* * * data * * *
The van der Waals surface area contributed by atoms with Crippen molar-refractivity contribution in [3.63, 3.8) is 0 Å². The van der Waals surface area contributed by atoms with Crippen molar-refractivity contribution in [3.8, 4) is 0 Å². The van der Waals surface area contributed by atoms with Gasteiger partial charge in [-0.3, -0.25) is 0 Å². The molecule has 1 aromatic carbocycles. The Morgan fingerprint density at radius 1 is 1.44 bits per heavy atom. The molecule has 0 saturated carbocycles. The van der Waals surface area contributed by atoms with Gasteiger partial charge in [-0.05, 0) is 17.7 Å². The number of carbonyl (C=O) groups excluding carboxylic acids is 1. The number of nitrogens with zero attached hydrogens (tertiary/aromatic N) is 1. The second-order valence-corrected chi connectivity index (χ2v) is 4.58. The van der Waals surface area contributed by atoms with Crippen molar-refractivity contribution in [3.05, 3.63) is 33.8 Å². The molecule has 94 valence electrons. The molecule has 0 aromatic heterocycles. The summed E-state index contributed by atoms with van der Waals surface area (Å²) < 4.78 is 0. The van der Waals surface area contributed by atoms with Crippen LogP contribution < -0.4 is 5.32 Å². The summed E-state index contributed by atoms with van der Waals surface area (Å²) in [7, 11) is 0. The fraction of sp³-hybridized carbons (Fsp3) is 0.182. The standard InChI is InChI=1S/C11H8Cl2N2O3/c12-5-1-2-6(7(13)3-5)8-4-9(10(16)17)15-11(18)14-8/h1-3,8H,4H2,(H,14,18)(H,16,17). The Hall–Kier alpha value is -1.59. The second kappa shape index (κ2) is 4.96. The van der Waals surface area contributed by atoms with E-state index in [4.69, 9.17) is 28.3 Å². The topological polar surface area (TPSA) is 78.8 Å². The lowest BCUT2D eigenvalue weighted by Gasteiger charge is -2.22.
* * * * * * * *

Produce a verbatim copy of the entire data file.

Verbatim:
The van der Waals surface area contributed by atoms with Crippen molar-refractivity contribution in [3.63, 3.8) is 0 Å². The van der Waals surface area contributed by atoms with Crippen molar-refractivity contribution in [3.8, 4) is 0 Å². The van der Waals surface area contributed by atoms with Gasteiger partial charge in [-0.3, -0.25) is 0 Å². The molecule has 1 aromatic carbocycles. The Morgan fingerprint density at radius 1 is 1.44 bits per heavy atom. The molecule has 0 saturated carbocycles. The van der Waals surface area contributed by atoms with Gasteiger partial charge in [-0.05, 0) is 17.7 Å². The number of carbonyl (C=O) groups excluding carboxylic acids is 1. The number of nitrogens with zero attached hydrogens (tertiary/aromatic N) is 1. The second-order valence-corrected chi connectivity index (χ2v) is 4.58. The van der Waals surface area contributed by atoms with Crippen molar-refractivity contribution in [3.05, 3.63) is 33.8 Å². The molecule has 94 valence electrons. The molecule has 0 aromatic heterocycles. The summed E-state index contributed by atoms with van der Waals surface area (Å²) < 4.78 is 0. The van der Waals surface area contributed by atoms with Crippen LogP contribution < -0.4 is 5.32 Å². The summed E-state index contributed by atoms with van der Waals surface area (Å²) in [7, 11) is 0. The fraction of sp³-hybridized carbons (Fsp3) is 0.182. The standard InChI is InChI=1S/C11H8Cl2N2O3/c12-5-1-2-6(7(13)3-5)8-4-9(10(16)17)15-11(18)14-8/h1-3,8H,4H2,(H,14,18)(H,16,17). The Hall–Kier alpha value is -1.59. The second kappa shape index (κ2) is 4.96. The van der Waals surface area contributed by atoms with E-state index in [4.69, 9.17) is 28.3 Å². The topological polar surface area (TPSA) is 78.8 Å². The lowest BCUT2D eigenvalue weighted by Gasteiger charge is -2.22.